Schlotzsky’s tests its first “Austin Eatery” in Duluth

The new concept aims to draw in Millennials with a menu inspired by Austin’s food truck scene
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A look inside Schlotzsky’s new Austin Eatery in Duluth.

Photo courtesy of Schlotsky’s.

Metro Atlanta seems to be a popular testing ground for fast-food brands. Chick-fil-A founder S. Truett Cathy’s late-in-life pet projects, Truett’s Pizza Cafe and the Hawaiian-themed Truett’s Luau, have been operating in Fayetteville for years. Arby’s has a test kitchen in Perimeter Center. Krystal’s headquarters are in Dunwoody. Schlotzsky’s, which launched with “The Original” sandwich (ham, salami, and three cheeses with black olives, red onion, lettuce, and tomato on a Sourdough bun) in Austin, Texas, in 1971, moved its corporate headquarters to Atlanta last year.

Last week, the sandwich chain, which has more than 350 locations worldwide, launched a brand new concept, “Schlotzsky’s Austin Eatery,” at 2260 Peachtree Industrial Boulevard in Duluth.

“Duluth looks a lot like America,” said Schlotzsky’s president Kelly Roddy of the decision to launch there. “If you look at where Schlotzsky’s builds today, you see restaurant growth in suburban America. Duluth looks a lot like suburban America. It’s a great community to test out a concept.”

Schlotsky’s “The Rancher” sandwich: hickory-smoked brisket and cheddar with roasted red peppers, pickled jalapeño, quest fresco, salsa verde, lettuce, and chipotle mayo.
Schlotzsky’s “The Rancher” sandwich: hickory-smoked brisket and cheddar with roasted red peppers, pickled jalapeño, quest fresco, salsa verde, lettuce, and chipotle mayo.

Photo courtesy of Schlotsky’s.

Roddy says that Schlotzsky’s Austin Eatery is a nod to the company’s Texas roots, but also that the concept was chosen because “what’s cool about Austin matches up to what Millennials are looking for.” Research performed across the country by the company showed that its aspirational customers, Generations Y and Z, “wanted their food to be more adventurous and bold. They like variety, and healthy options are important to them.”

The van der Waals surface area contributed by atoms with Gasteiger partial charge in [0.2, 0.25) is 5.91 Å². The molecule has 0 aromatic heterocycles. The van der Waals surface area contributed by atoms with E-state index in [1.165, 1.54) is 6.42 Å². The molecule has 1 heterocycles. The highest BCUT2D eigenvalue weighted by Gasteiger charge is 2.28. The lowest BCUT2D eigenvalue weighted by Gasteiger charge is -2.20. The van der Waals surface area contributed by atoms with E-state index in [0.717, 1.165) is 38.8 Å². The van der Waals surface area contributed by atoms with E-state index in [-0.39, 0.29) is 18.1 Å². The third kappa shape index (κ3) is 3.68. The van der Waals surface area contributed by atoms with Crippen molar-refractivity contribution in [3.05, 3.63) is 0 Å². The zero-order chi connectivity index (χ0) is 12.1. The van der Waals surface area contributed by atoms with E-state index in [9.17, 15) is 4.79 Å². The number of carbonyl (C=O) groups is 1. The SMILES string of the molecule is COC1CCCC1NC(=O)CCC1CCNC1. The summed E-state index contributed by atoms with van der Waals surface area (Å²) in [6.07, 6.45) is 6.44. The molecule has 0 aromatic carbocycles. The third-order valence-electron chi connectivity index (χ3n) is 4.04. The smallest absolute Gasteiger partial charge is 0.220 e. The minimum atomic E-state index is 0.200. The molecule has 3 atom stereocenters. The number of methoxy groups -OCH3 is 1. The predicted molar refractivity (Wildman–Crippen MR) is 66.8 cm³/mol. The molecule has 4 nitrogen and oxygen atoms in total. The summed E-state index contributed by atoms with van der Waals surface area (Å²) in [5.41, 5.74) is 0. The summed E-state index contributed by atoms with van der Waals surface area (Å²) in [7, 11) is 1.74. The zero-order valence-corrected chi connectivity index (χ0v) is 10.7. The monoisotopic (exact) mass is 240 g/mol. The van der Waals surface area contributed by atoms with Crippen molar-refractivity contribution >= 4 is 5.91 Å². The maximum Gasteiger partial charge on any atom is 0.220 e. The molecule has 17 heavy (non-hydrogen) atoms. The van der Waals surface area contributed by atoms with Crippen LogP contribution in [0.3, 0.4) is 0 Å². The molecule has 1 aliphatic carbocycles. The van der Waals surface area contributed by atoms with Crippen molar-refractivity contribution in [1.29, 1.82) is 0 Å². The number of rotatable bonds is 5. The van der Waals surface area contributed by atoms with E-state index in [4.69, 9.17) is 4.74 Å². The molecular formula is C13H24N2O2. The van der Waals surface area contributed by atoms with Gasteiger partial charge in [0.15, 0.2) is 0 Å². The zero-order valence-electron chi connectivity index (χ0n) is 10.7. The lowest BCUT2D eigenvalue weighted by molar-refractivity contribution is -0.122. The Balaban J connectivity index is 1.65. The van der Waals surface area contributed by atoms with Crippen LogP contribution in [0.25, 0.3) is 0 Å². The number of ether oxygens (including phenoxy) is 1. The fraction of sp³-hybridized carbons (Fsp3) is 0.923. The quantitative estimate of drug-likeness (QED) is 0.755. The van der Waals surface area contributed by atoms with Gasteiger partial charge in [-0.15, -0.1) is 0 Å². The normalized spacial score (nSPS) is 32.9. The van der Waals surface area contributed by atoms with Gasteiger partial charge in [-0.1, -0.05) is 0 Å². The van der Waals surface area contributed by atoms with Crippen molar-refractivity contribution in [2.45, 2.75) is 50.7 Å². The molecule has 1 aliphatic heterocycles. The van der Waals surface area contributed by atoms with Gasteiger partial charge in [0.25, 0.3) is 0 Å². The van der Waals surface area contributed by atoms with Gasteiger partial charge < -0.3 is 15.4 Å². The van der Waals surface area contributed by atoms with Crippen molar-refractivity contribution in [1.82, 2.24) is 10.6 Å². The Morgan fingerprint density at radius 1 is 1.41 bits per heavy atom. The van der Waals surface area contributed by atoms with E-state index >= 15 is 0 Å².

How that’s playing out in Duluth: Schlotzsky’s Austin Eatery will serve beer and wine (“local, craft beer,” of course); bakers will make sourdough bread out in the open for customers to watch; and the menu, inspired by Austin’s food truck scene, will offer tacos, sliders, and tater tots, in addition to some top-selling Schlotzsky’s standards like The Original.

Schlotsky’s “Primo Picante” salad: pork carnitas and mozzarella with jalapeño, black bean and corn mix, and avocado on romaine lettuce with lime dressing.
Schlotzsky’s “Primo Picante” salad: pork carnitas and mozzarella with jalapeño, black bean and corn mix, and avocado on romaine lettuce with lime dressing.

Photo courtesy of Schlotsky’s.

Schlotsky’s Austin Eatery’s blue cheese chips with bacon and green onion.
Schlotzsky’s Austin Eatery’s blue cheese chips with bacon and green onion.

Photo courtesy of Schlotsky’s.

“Austin is very eclectic,” says Schlotzsky’s executive chef Maira Morales. “I want people to to taste how unique it is and and how diverse it is by providing many different layers of flavor in one bite.” Morales says her flatbread with carnitas, pineapple, and mint, and her hickory-smoked brisket mac and cheese are two dishes that show off Austin’s culinary diversity.

Schlotsky’s Austin Eatery’s “Picante Papusa”: pork carnitas with mozzarella, salsa verde, jalapeños, pineapple, and kale coleslaw.
Schlotzsky’s Austin Eatery’s “Picante Papusa”: pork carnitas with mozzarella, salsa verde, jalapeños, pineapple, and kale coleslaw.

Photo courtesy of Schlotsky’s.

The space, which is designed with reclaimed wood and found objects—container doors act as booth dividers, for example—will also host live music performances. “Probably three nights a week, some independent, small artist will [perform] a set with an acoustic guitar,” Roddy says. If the Duluth location performs well, Schlotzsky’s will beta test in another market in next fall, and eventually the rest of the existing Schlotzsky’s locations could transform into Schlotzsky’s Austin Eateries.

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